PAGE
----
Thursday, June 29, 2006

Which started the whole world crying...

So Sen. Barack Obama gave a speech which has started left blogistan shrieking. The gentler disagreement is exemplified by Atrios and MyDD (to whom Atrios links). The more virulent responses are simply and bluntly anti-religious (Chuck Currie has a round up of those). Why? Apparently because Obama had the temerity to say this:

For me, this need was illustrated during my 2004 face for the U.S. Senate. My opponent, Alan Keyes, was well-versed in the Jerry Falwell-Pat Robertson style of rhetoric that often labels progressives as both immoral and godless.

Indeed, towards the end of the campaign, Mr. Keyes said that, "Jesus Christ would not vote for Barack Obama. Christ would not vote for Barack Obama because Barack Obama has behaved in a way that it is inconceivable for Christ to have behaved."

Now, I was urged by some of my liberal supporters not to take this statement seriously. To them, Mr. Keyes was an extremist, his arguments not worth entertaining.

What they didn't understand, however, was that I had to take him seriously. For he claimed to speak for my religion - he claimed knowledge of certain truths.

Mr. Obama says he's a Christian, he would say, and yet he supports a lifestyle that the Bible calls an abomination.

Mr. Obama says he's a Christian, but supports the destruction of innocent and sacred life.

What would my supporters have me say? That a literalist reading of the Bible was folly? That Mr. Keyes, a Roman Catholic, should ignore the teachings of the Pope?

Unwilling to go there, I answered with the typically liberal response in some debates - namely, that we live in a pluralistic society, that I can't impose my religious views on another, that I was running to be the U.S. Senator of Illinois and not the Minister of Illinois.

But Mr. Keyes implicit accusation that I was not a true Christian nagged at me, and I was also aware that my answer didn't adequately address the role my faith has in guiding my own values and beliefs.

My dilemma was by no means unique. In a way, it reflected the broader debate we've been having in this country for the last thirty years over the role of religion in politics.
I should mention here that Sen. Obama is a member of Trinity UCC in Chicago, the largest UCC church in the denomination. What he is claiming is that he is entitled to bring his religion into the public square. What left blogistan seems to be saying is: no, he isn't.

It's a curious stance. I can only imagine that these same people think well, at least, of Dr. Martin Luther King, Jr. But they must also think Dr. King was just a man with a dream who really, really didn't like racism. They have, in other words, never read Taylor Branch's excellent three part history of Dr. King's movement. They don't realize how it came out of, was nurtured by, and was almost entirely a product of, the black Christian churches. They don't seem to know that Andrew Young, as much a part of the movement as Jesse Jackson, is an ordained UCC minister. They don't understand how Dr. King's activism was inspired by people like Reinhold Niebuhr, and Dr. King's religious convictions.

In fact, the very idea that religion inspires people to compassion and activism is almost anathema to some in left blogistan. On that thread at Atrios's site I was pulled into an argument when one commenter quoted a claim that religion gives rise only to all manner of foul and debilitating ignorance. When I mockingly said that my religious beliefs had engendered my compassion, which must mean compassion was foul and debilitating, another commenter joined in to decry my implication that only religious people were compassionate. I never, of course, said any such foolish thing, nor have I. But in the knee-jerk anti-religious world of left blogistan, religion is all bad, and no good can ever be allowed to come of it. As I say, apparently these same people think Abraham Lincoln was the sole reason slavery ended in this country. The abolitionist movement was a church centered and Christian one, but don't tell them that.

What we are up against here, with Sen. Obama's speech, is quite simply the limits of tolerance. (Hmmm. Does that sound familiar?) It is a matter of boundaries, of who is allowed in, and who must be excluded out, of the blessed community. And I don't mean "blessed" in the exclusively religious sense, but simply as the community which has the "right" answers and so must be defended as vigorously as possible against corruption from "wrong" thinking. One of the commonplaces of modern thought has become that religion is a private matter. It is an idea that arises in part from the work of Soren Kierkegaard, but more and more it has come to mean religion must be relegated entirely to the household; in some cases, clearly, preferably the cellar, from which it should never be released. Just mention religion at Eschaton and you will spark a discussion as nasty and intolerant as the one still up about Sen. Obama's speech. I don't blame Atrios for this, of course, but his response to the speech presents another issue, one that is, quite simply, irreconcilable, and the problem of religion in the public square.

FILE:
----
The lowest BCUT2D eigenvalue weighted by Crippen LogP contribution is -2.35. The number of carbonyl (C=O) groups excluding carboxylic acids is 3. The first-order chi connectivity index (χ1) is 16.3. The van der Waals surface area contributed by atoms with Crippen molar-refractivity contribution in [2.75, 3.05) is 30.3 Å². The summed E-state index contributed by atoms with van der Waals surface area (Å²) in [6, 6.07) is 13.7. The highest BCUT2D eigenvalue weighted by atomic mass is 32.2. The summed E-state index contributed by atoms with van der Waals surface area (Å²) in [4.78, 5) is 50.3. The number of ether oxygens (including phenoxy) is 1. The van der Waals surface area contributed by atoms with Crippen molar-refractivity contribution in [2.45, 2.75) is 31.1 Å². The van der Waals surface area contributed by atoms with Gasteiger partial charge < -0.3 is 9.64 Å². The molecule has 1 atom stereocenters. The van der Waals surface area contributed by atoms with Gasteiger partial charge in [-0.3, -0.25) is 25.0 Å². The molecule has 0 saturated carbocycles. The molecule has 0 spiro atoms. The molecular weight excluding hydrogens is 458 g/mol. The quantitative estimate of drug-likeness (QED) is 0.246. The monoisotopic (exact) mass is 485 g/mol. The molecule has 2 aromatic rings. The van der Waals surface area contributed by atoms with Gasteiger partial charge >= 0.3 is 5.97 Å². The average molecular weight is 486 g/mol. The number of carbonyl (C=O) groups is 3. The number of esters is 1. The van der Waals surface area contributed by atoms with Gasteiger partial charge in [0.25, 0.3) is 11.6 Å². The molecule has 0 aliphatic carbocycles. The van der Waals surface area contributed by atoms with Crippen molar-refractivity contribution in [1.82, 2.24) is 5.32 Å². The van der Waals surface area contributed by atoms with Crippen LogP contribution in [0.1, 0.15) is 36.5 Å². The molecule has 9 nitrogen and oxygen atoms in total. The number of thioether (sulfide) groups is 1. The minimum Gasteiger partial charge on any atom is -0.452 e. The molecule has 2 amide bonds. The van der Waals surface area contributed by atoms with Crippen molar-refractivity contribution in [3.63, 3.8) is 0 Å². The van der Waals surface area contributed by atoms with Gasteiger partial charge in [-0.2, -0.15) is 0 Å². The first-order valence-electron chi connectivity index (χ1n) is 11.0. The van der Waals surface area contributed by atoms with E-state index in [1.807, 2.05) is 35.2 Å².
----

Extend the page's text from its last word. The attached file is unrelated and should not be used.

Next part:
Any discussion or presentation of Christianity is, at least, a presentation of judgment. This cannot be avoided or ignored. When Sen. Obama says:

This is why, if we truly hope to speak to people where they're at - to communicate our hopes and values in a way that's relevant to their own - we cannot abandon the field of religious discourse.

Because when we ignore the debate about what it means to be a good Christian or Muslim or Jew; when we discuss religion only in the negative sense of where or how it should not be practiced, rather than in the positive sense of what it tells us about our obligations towards one another; when we shy away from religious venues and religious broadcasts because we assume that we will be unwelcome - others will fill the vacuum, those with the most insular views of faith, or those who cynically use religion to justify partisan ends.

In other words, if we don't reach out to evangelical Christians and other religious Americans and tell them what we stand for, Jerry Falwell's and Pat Robertson's will continue to hold sway.
Atrios reads it as a critique of Democrats, and the law of politics all politicians are expected to obey is: Thou shalt not speak ill of thy fellow party members. It is this kind of lock-step unity which is supposed to have made the GOP the political juggernaut it is today. And, of course, Will Rogers' quip about not belonging to an organized political party because he's a Democrat, is now the sign that Democrats will never regain power until they, too, can ape the GOP in all matters except...well, politics. So we're back to the question of tolerance. I can tolerate you, but only if you tolerate me; and "tolerate" here means "Agree with me in everything I hold essential." That's a problem for the Anglican Communion. That's a problem for political parties. Politics doesn't like judgment, unless the judgment is used against one's political opponent. Which means politics doesn't like discernment; and despite its shining assessment of itself, left blogistan is very bad at discernment.